Wild said, “…ballpark, let’s say we use $50,000 taxation for Rock Ridge for a year. We are talking about the municipal portion. So, times 15 that’s $750,000. Then you have to get agreement from Municipal Affairs. Because what’s (K.V.) rational to annex a portion of another R.M. or town? It’s for expansion. When you annex the idea is to expand your village, town, city, whatever you have. In this case in Rock Ridge there are only 6 undeveloped lots. So, they can’t really expand.”

We contacted Mayor Don Sangster for comment. He said, “We don’t agree with the position that the R.M. has with regard to the level of compensation.” Sangster said of the examples the R.M.’s Reeve referenced, there had been a tremendous amount of infrastructure investments made, such as roads. And the costs were related to repayment for the infrastructure. “So, the only situation that’s involving Longlaketon is a tax loss. Because they put not a cent, not one cent into the Rock Ridge development.”

“It’s at a pause and what is out there in the newsletter and in the document that was developed by Collin [Hildred] and approved by council to go out to our ratepayers, that’s our position at this stance,” said Sangster.

Boundary Document

Newsletter # 2

Responding to the Mayor’s comment. Reeve Wild said, “they think that we as the R.M. of 219 didn’t have any development costs.” Wild said that what typically happens is that the developer incurs all costs, makes all of the money then rolls it over into the municipality. Wild says then the municipality assumes all responsibility for the maintenance of the roads. “I am really getting tired of the path that they keep saying that we the R.M. of 219 didn’t incur any development costs. Let’s go one step farther. What did you do as the Village of Kannata Valley, what costs did you incur to take that development over? Absolutely zero. And that’s where we are coming from. The only reason historically that development permits were granted was that the R.M. councils at the time thought that they could broaden their tax base. So, for them to come at us and say that we didn’t incur any development costs is totally irrelevant.”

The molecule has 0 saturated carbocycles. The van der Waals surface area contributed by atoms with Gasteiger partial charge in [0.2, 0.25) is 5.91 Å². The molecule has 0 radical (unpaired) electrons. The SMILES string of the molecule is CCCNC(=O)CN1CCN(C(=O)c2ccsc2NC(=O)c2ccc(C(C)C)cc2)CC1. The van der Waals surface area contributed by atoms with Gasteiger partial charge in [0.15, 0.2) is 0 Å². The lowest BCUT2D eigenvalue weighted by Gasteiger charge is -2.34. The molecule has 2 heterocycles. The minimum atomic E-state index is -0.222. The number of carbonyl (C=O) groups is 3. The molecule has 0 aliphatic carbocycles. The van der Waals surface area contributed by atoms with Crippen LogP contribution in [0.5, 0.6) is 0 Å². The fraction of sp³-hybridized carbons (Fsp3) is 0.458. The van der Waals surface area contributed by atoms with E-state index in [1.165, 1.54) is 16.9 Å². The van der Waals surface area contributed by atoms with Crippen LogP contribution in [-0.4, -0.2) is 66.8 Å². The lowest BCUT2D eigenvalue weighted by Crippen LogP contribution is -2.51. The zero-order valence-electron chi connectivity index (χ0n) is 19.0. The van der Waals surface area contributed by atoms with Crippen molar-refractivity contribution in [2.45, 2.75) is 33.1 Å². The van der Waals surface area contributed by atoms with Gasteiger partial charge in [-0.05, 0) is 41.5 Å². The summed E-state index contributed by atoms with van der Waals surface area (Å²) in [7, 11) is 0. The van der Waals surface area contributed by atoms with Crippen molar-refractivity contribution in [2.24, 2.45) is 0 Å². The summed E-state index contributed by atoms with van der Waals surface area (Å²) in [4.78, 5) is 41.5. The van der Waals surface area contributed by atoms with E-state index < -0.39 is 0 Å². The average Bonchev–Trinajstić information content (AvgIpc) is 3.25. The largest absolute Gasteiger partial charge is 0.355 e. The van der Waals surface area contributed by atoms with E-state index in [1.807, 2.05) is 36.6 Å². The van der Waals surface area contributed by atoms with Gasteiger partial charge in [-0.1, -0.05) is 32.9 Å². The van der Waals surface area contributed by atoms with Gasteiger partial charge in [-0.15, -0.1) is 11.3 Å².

Wild said that while the R.M. didn’t assume any development costs, K.V. didn’t either.

“So why should they benefit from the taxation of just assuming the tax revenue and then also the grants that they receive from the provincial government is population based. Why would we give that up? We are not that stupid.”

Wild said the R.M. doesn’t want to negotiate through the media but doesn’t want R.R. residents to go in with blinders on. “Because there will be compensation. And so don’t try and blow smoke up the rear end to the residents there by saying [K.V.] plans on assuming responsibility of taking it over and it’s not going to cost us anything. There is a cost to everything. We are not rolling over and letting them take over this subdivision or any other subdivision without being fairly compensated and they have to understand that.”

Attempts to reach a representative from Rock Ridge condo association have not been responded to.

Jennifer Argue, Local Journalism Initiative Reporter, Last Mountain Times